It inevitably seems like the week between Christmas and New Years becomes one big to-do list where we try to remember and then accomplish it all before the calendar flips.
At the risk of giving you more things to tackle, here are a few financial items to review. Some may help lower the tax bill while others are just good to do on an annual basis.
It is by no means a complete list; just some of the more common topics that tend to come up with clients this time of year. If you think any apply to you, you may want add another “to-do” to your list and contact your tax and/or financial advisor.
- Required Minimum Distribution (RMD). If you are not yet 70.5, you can skip this section.
- If you are age 70.5 by 12/31, you need to begin taking distributions from your Traditional and SEP IRA’s.
- If you are already taking RMD’s, you need to take this year’s distribution by the end of this year.
- If this is the year you turned 70.5, you have until April 1, 2017 to take the distribution for 2016. (Note that you will also have to take another distribution by 12/31/2017 to cover the 2017 RMD.)
- Your IRA custodian and/or financial advisor can tell you whether you have met the distribution requirements for the year.
- 401k plans may also require RMD’s. Check with your provider.
- (Source: RMD FAQ’s, IRS.gov)
Make sure this is done. The cost of not taking your RMD’s on time is a tax penalty equal to 50% of the amount not taken!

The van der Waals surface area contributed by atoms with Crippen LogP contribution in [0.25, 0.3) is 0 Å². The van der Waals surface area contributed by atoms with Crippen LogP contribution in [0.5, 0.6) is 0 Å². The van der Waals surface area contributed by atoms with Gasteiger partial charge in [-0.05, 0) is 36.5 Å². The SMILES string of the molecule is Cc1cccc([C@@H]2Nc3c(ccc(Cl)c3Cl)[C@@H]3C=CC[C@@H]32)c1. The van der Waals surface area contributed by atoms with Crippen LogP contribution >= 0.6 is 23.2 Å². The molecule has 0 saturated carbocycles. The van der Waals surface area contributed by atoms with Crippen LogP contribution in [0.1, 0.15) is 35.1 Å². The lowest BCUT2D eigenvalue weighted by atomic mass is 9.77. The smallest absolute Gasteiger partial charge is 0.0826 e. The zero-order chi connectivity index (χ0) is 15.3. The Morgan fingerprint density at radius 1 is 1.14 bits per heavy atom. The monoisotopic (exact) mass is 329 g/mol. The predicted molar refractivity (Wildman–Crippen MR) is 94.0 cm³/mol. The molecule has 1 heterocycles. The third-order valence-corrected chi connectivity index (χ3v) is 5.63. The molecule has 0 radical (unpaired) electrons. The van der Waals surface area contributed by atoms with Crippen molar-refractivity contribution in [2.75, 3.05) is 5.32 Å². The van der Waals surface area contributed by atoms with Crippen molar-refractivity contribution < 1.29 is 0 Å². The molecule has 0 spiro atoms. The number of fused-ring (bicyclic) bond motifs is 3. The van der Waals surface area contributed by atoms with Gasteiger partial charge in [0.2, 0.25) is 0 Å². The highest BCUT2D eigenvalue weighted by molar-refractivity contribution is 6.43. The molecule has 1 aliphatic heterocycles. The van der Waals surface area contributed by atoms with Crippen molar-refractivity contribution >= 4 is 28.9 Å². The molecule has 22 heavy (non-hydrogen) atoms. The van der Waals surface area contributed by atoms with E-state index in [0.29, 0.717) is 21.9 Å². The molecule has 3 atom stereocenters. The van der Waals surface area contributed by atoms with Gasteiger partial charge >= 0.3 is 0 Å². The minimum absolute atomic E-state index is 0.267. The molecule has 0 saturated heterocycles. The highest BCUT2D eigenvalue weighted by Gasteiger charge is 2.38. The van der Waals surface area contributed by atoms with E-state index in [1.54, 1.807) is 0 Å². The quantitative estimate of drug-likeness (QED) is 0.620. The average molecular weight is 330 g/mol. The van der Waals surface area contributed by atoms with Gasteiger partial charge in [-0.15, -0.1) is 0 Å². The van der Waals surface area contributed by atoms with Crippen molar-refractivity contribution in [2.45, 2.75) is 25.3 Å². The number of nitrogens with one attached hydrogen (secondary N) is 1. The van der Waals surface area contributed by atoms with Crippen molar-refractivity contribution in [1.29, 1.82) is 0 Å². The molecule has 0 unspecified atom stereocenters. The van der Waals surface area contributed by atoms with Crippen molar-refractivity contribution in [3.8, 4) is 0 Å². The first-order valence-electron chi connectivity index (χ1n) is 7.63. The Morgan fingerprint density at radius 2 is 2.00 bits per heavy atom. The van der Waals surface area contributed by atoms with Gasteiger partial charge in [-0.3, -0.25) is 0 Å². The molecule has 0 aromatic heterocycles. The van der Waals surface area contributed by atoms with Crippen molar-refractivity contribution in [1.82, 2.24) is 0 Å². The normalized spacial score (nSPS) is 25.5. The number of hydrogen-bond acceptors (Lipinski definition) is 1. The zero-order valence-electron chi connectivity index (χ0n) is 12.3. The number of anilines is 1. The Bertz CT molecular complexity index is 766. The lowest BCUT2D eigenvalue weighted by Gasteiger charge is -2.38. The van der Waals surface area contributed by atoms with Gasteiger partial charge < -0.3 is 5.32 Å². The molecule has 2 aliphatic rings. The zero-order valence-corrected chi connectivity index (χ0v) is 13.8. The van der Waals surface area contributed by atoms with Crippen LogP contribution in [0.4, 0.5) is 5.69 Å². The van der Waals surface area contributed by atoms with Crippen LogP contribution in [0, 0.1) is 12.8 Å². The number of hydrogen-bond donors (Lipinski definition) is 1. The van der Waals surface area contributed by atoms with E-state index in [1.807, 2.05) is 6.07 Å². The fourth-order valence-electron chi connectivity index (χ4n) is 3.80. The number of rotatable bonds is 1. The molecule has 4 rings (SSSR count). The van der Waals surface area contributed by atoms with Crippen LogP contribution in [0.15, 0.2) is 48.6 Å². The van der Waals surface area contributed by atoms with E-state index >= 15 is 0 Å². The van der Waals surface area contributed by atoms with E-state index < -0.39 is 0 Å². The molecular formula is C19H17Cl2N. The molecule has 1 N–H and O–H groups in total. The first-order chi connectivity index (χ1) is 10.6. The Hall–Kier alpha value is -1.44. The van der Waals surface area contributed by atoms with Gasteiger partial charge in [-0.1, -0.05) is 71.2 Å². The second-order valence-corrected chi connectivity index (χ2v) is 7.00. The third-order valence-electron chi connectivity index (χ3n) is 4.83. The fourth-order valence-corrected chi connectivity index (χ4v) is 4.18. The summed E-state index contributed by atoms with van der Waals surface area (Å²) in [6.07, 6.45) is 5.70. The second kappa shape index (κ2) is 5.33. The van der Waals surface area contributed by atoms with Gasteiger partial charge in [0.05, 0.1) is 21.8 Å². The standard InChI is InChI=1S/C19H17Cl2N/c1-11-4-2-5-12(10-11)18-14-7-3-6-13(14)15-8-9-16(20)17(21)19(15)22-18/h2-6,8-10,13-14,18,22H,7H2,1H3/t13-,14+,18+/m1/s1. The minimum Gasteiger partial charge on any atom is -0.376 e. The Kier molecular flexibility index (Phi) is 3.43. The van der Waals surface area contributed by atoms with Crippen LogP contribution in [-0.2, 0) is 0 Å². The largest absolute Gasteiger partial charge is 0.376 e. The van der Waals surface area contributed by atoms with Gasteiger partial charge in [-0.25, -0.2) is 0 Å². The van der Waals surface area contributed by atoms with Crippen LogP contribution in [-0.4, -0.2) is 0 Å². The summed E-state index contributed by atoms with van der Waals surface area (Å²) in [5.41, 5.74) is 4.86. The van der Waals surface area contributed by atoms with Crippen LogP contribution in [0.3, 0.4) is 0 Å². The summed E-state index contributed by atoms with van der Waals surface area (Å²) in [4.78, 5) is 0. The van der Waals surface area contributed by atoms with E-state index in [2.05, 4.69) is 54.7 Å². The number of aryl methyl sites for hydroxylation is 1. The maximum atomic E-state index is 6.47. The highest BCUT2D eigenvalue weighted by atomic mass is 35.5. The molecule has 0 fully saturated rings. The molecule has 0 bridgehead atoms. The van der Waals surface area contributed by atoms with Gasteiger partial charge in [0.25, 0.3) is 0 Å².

- IRA Contributions
- If you have a Traditional, Roth or SEP IRA and haven’t made your annual contribution yet, breathe easy. You have until April 18, 2017 to make your deposit for 2016. (Source: IRS.gov)
Make the most of your charitable contributions with one or more of the following strategies.
- Qualified Charitable Distribution (QCD)
- If you are taking RMD’s, you may be able to divert some or all of your distribution to a charity. Distributions made in this way are tax-free.
- Charitable contributions are normally an itemized deduction. The QCD works even if you are taking the standard deduction instead of itemizing.
- (Source: IRS Publication 590)
- Appreciated Stock
- Some charities can accept donations of appreciated securities.
- You get tax credit for the full value of the security and avoid paying potential future capital gains taxes.
- (Source: IRA Publication 550)
- State Sponsored Tax Credits
- Virginia and many other states offer state tax credits for qualifying donations to approved organizations. Check with your favorite non-profit organizations to see if they have any credits to offer.
- Also see here, here and here for lists of Virginia non-profits that are eligible
- Read more of my comments about the tax benefits of NAP, one of these programs
- (Source: Virginia DSS NAP, Virginia DOE NAP, Virginia DOE Scholarship Credits)
- 529 College Savings Plans
- For plans with investment options, you get 2 investment allocation changes per calendar year. Don’t pass up the opportunity to review and make adjustments if needed before year end.
- Tax-Loss Selling
- Review your taxable investment accounts for any unrealized losses you may want to take.
- See here for my more detailed discussion.
- Making Gifts to Loved Ones
- You can give up to $14,000 per recipient this year without lowering your lifetime estate tax exclusion. Bonus: You also don’t have to file additional IRS tax forms.
- If you’re married, you can each give a gift to the same recipient, doubling the amount they can receive.
- If the recipient is in a lower capital gains tax bracket than you, it may make sense to gift them appreciated securities instead of cash.
- I discuss gifting strategies further here.
- (Source: IRS.gov)